Tuesday, November 25, 2008

What are You Not Saying that Someone Else is?

I am often amazed by organizations which lack any form of social media presence. Whilst the potential for negative user generated content is oft cited as a central concern, surely these organizations recognize that this content will invariably find its way online; one way or another. In the ongoing battle to delight the customer, it is far better for them to complain directly to you than it is for them to do so elsewhere. Grievances that are aired outside of the organization's direct control have the power to damage brand equity, but offer little value to the organisation unless found...

Negative content need not always result in negative outcomes. More often than not, a great deal of insight can be gleaned into the reasons for the perceived or actual service failure. By providing a platform through which consumers can vent their frustrations, the organisation creates a real time insight into how it addresses concerns. Imagine the potential for such a platform; grievances could be visibly and traceably resolved in front of a relevant audience. The possibility of converting negative word of mouth into positive word of mouth is very real. By facilitating the connection between organisation and customer, the likelihood of negative content appearing elsewhere is simultaneously diminished.

As always, the presence of an organizational social mediaplatform does not eliminate the need to continue monitoring the social media. For those interested in learning more of the importance of 'listening', I would recommend Li and Bernoff's 2008 book'Groundswell'. Effectively listening to the social media should will allow the organisation to identify perceptions of the brand online. Broad coverage thereof will allow the appropriate direction of effort towards those areas which require the most urgent attention. Clearly, the more aware the organisation is of online brand perception, the greater the likelihood that action can be taken as and when required.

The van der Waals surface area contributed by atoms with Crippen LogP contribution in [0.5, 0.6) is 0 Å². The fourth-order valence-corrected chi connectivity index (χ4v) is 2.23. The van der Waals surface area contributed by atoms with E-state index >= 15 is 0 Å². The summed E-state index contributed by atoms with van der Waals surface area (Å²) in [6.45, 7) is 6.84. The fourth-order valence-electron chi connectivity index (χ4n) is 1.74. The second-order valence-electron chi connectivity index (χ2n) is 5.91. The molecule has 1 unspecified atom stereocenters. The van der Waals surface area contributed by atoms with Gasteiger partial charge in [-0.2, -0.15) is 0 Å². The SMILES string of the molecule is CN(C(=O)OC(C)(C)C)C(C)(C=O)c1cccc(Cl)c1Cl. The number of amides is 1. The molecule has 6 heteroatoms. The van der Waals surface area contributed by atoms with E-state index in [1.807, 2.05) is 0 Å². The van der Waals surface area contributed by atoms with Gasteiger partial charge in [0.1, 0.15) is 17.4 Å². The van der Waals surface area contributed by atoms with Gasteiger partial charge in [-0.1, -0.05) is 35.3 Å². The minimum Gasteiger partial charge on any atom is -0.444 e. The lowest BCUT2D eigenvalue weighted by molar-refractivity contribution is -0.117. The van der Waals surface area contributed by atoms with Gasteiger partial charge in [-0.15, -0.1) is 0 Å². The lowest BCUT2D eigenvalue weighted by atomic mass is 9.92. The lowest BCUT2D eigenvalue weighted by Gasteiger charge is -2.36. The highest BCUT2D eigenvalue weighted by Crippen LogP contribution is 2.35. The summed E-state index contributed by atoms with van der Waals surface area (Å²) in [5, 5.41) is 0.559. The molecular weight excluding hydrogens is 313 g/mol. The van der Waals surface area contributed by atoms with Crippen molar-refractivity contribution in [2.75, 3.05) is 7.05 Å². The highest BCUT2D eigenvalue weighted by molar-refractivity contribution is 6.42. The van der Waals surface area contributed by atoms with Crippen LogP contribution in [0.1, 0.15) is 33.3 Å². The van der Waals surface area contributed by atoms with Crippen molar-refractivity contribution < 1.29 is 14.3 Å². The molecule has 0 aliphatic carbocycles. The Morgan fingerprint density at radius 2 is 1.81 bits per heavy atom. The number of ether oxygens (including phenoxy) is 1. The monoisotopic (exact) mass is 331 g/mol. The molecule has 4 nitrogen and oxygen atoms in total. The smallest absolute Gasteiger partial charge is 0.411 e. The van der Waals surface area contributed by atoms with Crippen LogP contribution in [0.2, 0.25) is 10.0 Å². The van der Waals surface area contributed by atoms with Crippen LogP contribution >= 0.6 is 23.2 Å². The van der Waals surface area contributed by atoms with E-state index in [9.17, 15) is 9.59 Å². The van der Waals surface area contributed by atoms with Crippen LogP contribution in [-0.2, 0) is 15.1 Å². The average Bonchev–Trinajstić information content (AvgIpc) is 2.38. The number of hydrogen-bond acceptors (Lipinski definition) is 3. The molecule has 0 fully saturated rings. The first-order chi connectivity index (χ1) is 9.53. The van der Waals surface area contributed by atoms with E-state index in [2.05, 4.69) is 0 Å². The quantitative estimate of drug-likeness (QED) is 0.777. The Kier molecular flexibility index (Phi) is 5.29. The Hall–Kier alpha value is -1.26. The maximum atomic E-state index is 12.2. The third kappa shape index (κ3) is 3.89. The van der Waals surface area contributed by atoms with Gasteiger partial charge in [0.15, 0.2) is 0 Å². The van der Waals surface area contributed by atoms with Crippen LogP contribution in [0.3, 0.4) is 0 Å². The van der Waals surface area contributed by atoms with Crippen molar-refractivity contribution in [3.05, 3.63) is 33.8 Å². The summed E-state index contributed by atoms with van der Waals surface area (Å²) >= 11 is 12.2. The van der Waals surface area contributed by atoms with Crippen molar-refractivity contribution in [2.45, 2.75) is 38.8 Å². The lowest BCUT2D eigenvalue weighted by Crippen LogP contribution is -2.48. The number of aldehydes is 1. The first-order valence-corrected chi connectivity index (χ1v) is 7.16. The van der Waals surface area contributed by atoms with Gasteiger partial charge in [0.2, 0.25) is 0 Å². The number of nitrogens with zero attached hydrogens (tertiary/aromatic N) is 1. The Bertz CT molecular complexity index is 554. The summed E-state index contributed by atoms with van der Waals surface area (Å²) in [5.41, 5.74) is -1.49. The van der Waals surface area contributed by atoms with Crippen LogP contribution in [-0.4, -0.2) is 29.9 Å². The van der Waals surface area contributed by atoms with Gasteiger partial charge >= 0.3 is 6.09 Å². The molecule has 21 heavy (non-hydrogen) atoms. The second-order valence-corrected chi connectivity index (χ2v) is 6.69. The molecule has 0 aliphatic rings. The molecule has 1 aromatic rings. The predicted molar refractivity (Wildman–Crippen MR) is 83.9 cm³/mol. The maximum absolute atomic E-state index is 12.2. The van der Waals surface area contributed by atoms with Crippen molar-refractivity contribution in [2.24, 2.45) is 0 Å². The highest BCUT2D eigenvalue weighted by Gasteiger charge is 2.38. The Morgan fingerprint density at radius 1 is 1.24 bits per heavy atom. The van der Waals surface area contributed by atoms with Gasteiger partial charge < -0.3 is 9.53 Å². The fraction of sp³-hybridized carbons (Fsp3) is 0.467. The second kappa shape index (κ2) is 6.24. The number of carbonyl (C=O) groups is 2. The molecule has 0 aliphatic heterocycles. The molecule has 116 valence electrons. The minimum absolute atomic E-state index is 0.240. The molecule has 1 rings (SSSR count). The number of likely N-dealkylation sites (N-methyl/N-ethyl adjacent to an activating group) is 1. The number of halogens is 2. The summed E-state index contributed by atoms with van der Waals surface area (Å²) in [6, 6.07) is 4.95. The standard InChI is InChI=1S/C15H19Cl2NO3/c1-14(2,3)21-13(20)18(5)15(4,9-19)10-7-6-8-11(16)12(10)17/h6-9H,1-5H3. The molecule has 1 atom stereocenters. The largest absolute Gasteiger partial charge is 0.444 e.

The lesson to take away from this post is that negative content about your brand will invariably appear online. Beyond restricting access to social media tools and technologies, there is no way to prevent people from expressing themselves via the Internet. It is however possible to influence both the volume and location of this content. By providing a forum that is both fluid and transparent, you can ensure that the customer continues to see you as the first point of call following a concern. Remember, it is your responsibility as an organisation to listen to and engage with those that are keeping you in business.

Will you provide your customers with a highly visible platform through which to challenge you? I do hope so...

Show the Rogue some Stumble love


  1. Solid points Chris. Dave Fleet raised a good point along these lines when answering a question from a company. The question/statement was: "Why should we get into social media? What if someone says something bad about us?"

    Dave's response - "They already are."

    You can be sure that someone's talking negatively about your company online - it's impossible to please all the people all of the time. What you can and SHOULD do, however, is engage in these negative comments, find out why they feel that way, and work on a solution together.

    It's called customer satisfaction - sadly too many companies have forgotten about it...

  2. Hey Danny,
    Definately; it is far better to directly engage negative content than it is to ignore it in the hope that it will go away. Whilst venting may help the customer to feel slightly better in the short run, it is essentially to everyone's benefit that their issues are resolved. Issue resolution, including possibly redress, should lead to customer satisfaction whilst offering the organisation both product and market insight. A win-win in my opinion.

    I am hoping to pull together a post on how to address negative content at some point over the coming days, Danny, so stay tuned!

    Thank you for the comment, buddy!